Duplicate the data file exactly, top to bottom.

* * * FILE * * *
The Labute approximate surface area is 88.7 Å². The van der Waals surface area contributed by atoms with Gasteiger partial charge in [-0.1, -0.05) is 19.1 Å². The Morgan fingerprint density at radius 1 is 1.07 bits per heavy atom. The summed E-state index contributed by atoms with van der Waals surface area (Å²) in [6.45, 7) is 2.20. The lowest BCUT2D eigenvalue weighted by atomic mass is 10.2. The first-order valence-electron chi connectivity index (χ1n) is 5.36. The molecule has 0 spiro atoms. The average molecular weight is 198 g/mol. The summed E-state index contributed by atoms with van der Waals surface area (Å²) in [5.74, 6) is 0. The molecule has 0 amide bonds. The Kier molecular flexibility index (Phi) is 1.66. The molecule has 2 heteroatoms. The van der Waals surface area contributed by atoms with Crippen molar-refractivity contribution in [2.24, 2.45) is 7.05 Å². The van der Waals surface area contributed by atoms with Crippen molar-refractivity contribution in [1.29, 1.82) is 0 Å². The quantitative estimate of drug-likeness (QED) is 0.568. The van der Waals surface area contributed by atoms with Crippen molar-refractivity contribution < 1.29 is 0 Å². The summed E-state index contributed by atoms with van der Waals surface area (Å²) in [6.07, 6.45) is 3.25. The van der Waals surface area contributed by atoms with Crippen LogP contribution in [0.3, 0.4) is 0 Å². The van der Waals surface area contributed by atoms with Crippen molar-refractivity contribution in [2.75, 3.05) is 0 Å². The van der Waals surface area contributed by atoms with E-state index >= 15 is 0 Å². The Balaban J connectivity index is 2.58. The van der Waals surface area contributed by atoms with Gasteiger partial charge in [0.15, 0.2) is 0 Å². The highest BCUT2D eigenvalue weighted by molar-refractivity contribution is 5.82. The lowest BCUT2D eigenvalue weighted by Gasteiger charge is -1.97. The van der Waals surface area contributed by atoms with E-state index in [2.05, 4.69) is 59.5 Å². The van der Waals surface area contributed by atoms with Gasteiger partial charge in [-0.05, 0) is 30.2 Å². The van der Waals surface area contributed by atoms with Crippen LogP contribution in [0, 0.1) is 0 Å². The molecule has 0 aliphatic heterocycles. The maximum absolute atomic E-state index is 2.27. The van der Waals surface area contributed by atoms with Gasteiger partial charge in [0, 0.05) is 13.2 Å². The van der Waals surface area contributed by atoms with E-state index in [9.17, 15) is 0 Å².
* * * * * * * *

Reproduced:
The Labute approximate surface area is 88.7 Å². The van der Waals surface area contributed by atoms with Gasteiger partial charge in [-0.1, -0.05) is 19.1 Å². The Morgan fingerprint density at radius 1 is 1.07 bits per heavy atom. The summed E-state index contributed by atoms with van der Waals surface area (Å²) in [6.45, 7) is 2.20. The lowest BCUT2D eigenvalue weighted by atomic mass is 10.2. The first-order valence-electron chi connectivity index (χ1n) is 5.36. The molecule has 0 spiro atoms. The average molecular weight is 198 g/mol. The summed E-state index contributed by atoms with van der Waals surface area (Å²) in [5.74, 6) is 0. The molecule has 0 amide bonds. The Kier molecular flexibility index (Phi) is 1.66. The molecule has 2 heteroatoms. The van der Waals surface area contributed by atoms with Crippen molar-refractivity contribution in [2.24, 2.45) is 7.05 Å². The van der Waals surface area contributed by atoms with Crippen molar-refractivity contribution in [1.29, 1.82) is 0 Å². The quantitative estimate of drug-likeness (QED) is 0.568. The van der Waals surface area contributed by atoms with Crippen molar-refractivity contribution < 1.29 is 0 Å². The summed E-state index contributed by atoms with van der Waals surface area (Å²) in [6.07, 6.45) is 3.25. The van der Waals surface area contributed by atoms with Crippen LogP contribution in [0.3, 0.4) is 0 Å². The van der Waals surface area contributed by atoms with Crippen molar-refractivity contribution in [2.75, 3.05) is 0 Å². The van der Waals surface area contributed by atoms with E-state index >= 15 is 0 Å². The Balaban J connectivity index is 2.58. The van der Waals surface area contributed by atoms with Gasteiger partial charge in [0.15, 0.2) is 0 Å². The highest BCUT2D eigenvalue weighted by molar-refractivity contribution is 5.82. The lowest BCUT2D eigenvalue weighted by Gasteiger charge is -1.97. The van der Waals surface area contributed by atoms with E-state index in [2.05, 4.69) is 59.5 Å². The van der Waals surface area contributed by atoms with Gasteiger partial charge in [-0.05, 0) is 30.2 Å². The van der Waals surface area contributed by atoms with Crippen LogP contribution in [0, 0.1) is 0 Å². The molecule has 0 aliphatic heterocycles. The maximum absolute atomic E-state index is 2.27. The van der Waals surface area contributed by atoms with Gasteiger partial charge in [0, 0.05) is 13.2 Å². The van der Waals surface area contributed by atoms with E-state index in [9.17, 15) is 0 Å².